According to research conducted by LifeLock, nearly two-thirds of students reported that they were not very concerned about fraud (one probable reason that fewer than one-quarter even detect fraud when it happens to them). Yet, when it does hit, 15% say the impact is moderate or severe—that’s higher than among other age groups.

More worrisome, colleges and universities—among them U.C. Berkeley—have been victimized fairly steadily by data thieves in recent years. As the head of information security for the school told reporters, it’s difficult to protect an academic institution because you can’t just shut it down in the face of a major breach.

Bottom line: The best way to keep yourself safe during times of life transition (graduation, as well as many others) is to take several steps to protect yourself ahead of time. Here’s what you need to do:

  • Lock up your personal information—and password-protect your computer and phone. Students are four times more likely than other computer users to be victims of “familiar fraud,” in other words, to have their information stolen by people they know. Living in a dorm with a person you don’t know (or don’t know well) and other students frequently popping in and out puts you at risk. Any documents with identifying details, from passports to bills, should be put (or even better locked) away. This is the same reason your mailbox should have a key.
  • Watch the sharing. It’s tempting to broadcast details and photos of this fabulous new life of yours on social media. Be careful. The more you share, the more you’re open to having your identity stolen. Why? Because by providing details like your pet’s name, birthday, mother’s maiden name, and location, you’re giving a smart thief all the information necessary to create a faux you and apply for credit in your name. Be selective about what you share and who you allow to see it.
  • Pay attention to your credit (or, parents, do this for your children). If you’re sending kids off to college or out into the world as an authorized user on your credit card, chances are you’re doing so to help them build a credit history. If you’re not doing this—and your kids haven’t applied for credit themselves—then the mere existence of a credit history is a sign of trouble. You can check your credit report (or your child’s) for free at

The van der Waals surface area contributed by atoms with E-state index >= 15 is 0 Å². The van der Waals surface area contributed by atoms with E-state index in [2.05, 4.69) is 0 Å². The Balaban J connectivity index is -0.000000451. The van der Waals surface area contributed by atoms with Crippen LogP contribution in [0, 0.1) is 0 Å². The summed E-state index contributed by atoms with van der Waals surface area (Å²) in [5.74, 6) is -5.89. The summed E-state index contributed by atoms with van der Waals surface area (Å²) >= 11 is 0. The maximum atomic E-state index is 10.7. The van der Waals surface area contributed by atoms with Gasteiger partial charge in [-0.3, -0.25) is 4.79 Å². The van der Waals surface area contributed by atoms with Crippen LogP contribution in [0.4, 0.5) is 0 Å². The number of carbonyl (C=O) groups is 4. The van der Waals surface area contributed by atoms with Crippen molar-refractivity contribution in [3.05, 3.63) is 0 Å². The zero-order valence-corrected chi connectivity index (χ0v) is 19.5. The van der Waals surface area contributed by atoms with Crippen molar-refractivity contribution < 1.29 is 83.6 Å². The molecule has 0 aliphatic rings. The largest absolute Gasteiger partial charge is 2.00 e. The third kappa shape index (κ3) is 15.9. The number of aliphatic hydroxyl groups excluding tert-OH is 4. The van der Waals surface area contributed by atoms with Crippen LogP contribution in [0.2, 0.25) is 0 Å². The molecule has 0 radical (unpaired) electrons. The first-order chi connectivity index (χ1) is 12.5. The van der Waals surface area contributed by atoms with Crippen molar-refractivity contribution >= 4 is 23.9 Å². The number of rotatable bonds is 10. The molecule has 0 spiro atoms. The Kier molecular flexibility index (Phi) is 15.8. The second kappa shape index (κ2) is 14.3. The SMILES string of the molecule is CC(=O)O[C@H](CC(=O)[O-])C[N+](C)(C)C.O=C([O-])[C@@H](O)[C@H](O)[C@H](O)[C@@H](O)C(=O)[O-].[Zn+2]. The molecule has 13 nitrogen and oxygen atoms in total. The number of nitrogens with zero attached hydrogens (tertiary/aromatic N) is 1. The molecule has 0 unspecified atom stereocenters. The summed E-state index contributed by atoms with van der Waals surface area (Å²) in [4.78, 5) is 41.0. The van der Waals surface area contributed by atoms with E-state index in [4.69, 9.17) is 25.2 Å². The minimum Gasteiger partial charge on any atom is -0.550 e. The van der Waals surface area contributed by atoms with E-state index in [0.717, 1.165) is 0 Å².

Finally, have the talk with your kids. Not that talk, the one about how important their identity is as they enter the adult world—and how taking steps to secure it is up to them.

‘Quickie Mortgages’: Are They Really As Easy As They Claim?

This morning on TODAY, Savannah Guthrie and I talked about “quickie mortgages” — a new, largely automated process that allows many borrowers to get loan confirmation very quickly. It’s mostly done online, but calling is also possible, and it usually takes 10 minutes or less. Now is a good time to have financing locked in before you go home shopping — it’s both spring and a seller’s market, which makes everything a little more competitive. Check out the segment below.


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Four Crucial Ways To Buckle Down On Your Bills And Save Money

This morning on TODAY, I spoke with Savannah Guthrie about four ways to save on bills. I believe time is money, so one of the services I highlighted was, a tool that helps cut down on email subscriptions that you may spend too much time looking at (maybe they even tempt you to do more online shopping). I also talked about ways to save on prescriptions, as well as monthly bills. Check out the video below for more. (You’ll also see my shoe get stuck in the TODAY set!)


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Behind On Your Taxes? 5 Ways To Expedite The Process

We’re in the home stretch as far as tax filing season goes, and according to the IRS, more than 30 million Americans haven’t filed yet. If that’s close to home, this morning on TODAY I shared 5 tips to speed up the process if you’re behind on taxes. Take a peek!


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#startTODAY Spring Forward

Ever wondered how to get your credit in order, or which debt you should tackle first? This morning on TODAY, Jill Martin, Joy Bauer and I answered your Facebook questions about “spring cleaning” as far as organization, health and finances. Check it out.


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Spring Clean Your Finances

Spring cleaning isn’t just for your house. This morning on TODAY, I talked with Matt Lauer about five ways to spring clean your finances — including knowing what to save and what to toss. (Example? Save tax forms for three years, and keep asset paperwork for the lifetime of the asset). Another good tip is to treat your desktop like your actual desk — keep it organized with folders that match the ones in your filing cabinet. Check out the video below to see more ways to spring clean your finances.